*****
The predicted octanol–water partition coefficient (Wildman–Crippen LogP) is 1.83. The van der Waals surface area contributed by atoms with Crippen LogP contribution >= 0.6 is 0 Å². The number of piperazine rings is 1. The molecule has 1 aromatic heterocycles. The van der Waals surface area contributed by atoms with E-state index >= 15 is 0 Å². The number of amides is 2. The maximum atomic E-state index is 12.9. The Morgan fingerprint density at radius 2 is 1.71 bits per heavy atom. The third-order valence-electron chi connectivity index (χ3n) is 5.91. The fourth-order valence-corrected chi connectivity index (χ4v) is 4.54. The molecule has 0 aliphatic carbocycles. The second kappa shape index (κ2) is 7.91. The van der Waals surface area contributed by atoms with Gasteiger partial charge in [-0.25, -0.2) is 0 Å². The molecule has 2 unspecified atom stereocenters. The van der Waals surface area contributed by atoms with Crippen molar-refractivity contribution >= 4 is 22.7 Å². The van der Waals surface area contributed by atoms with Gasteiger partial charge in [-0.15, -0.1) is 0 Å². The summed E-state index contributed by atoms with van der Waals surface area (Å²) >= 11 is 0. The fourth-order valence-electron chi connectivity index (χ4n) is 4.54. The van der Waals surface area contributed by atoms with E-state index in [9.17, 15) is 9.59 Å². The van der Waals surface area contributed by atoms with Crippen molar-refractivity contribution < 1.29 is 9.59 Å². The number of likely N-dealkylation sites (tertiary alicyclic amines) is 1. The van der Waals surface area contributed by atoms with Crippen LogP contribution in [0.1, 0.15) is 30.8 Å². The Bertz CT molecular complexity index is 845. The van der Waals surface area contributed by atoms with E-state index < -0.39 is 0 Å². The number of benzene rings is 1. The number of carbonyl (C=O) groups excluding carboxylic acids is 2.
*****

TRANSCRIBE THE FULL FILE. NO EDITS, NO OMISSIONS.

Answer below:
The predicted octanol–water partition coefficient (Wildman–Crippen LogP) is 1.83. The van der Waals surface area contributed by atoms with Crippen LogP contribution >= 0.6 is 0 Å². The number of piperazine rings is 1. The molecule has 1 aromatic heterocycles. The van der Waals surface area contributed by atoms with E-state index >= 15 is 0 Å². The number of amides is 2. The maximum atomic E-state index is 12.9. The Morgan fingerprint density at radius 2 is 1.71 bits per heavy atom. The third-order valence-electron chi connectivity index (χ3n) is 5.91. The fourth-order valence-corrected chi connectivity index (χ4v) is 4.54. The molecule has 0 aliphatic carbocycles. The second kappa shape index (κ2) is 7.91. The van der Waals surface area contributed by atoms with Gasteiger partial charge in [-0.25, -0.2) is 0 Å². The molecule has 2 unspecified atom stereocenters. The van der Waals surface area contributed by atoms with Crippen molar-refractivity contribution >= 4 is 22.7 Å². The van der Waals surface area contributed by atoms with Gasteiger partial charge in [-0.15, -0.1) is 0 Å². The summed E-state index contributed by atoms with van der Waals surface area (Å²) >= 11 is 0. The fourth-order valence-electron chi connectivity index (χ4n) is 4.54. The van der Waals surface area contributed by atoms with E-state index in [9.17, 15) is 9.59 Å². The van der Waals surface area contributed by atoms with Crippen molar-refractivity contribution < 1.29 is 9.59 Å². The number of likely N-dealkylation sites (tertiary alicyclic amines) is 1. The van der Waals surface area contributed by atoms with Crippen LogP contribution in [0.1, 0.15) is 30.8 Å². The Bertz CT molecular complexity index is 845. The van der Waals surface area contributed by atoms with E-state index < -0.39 is 0 Å². The number of benzene rings is 1. The number of carbonyl (C=O) groups excluding carboxylic acids is 2.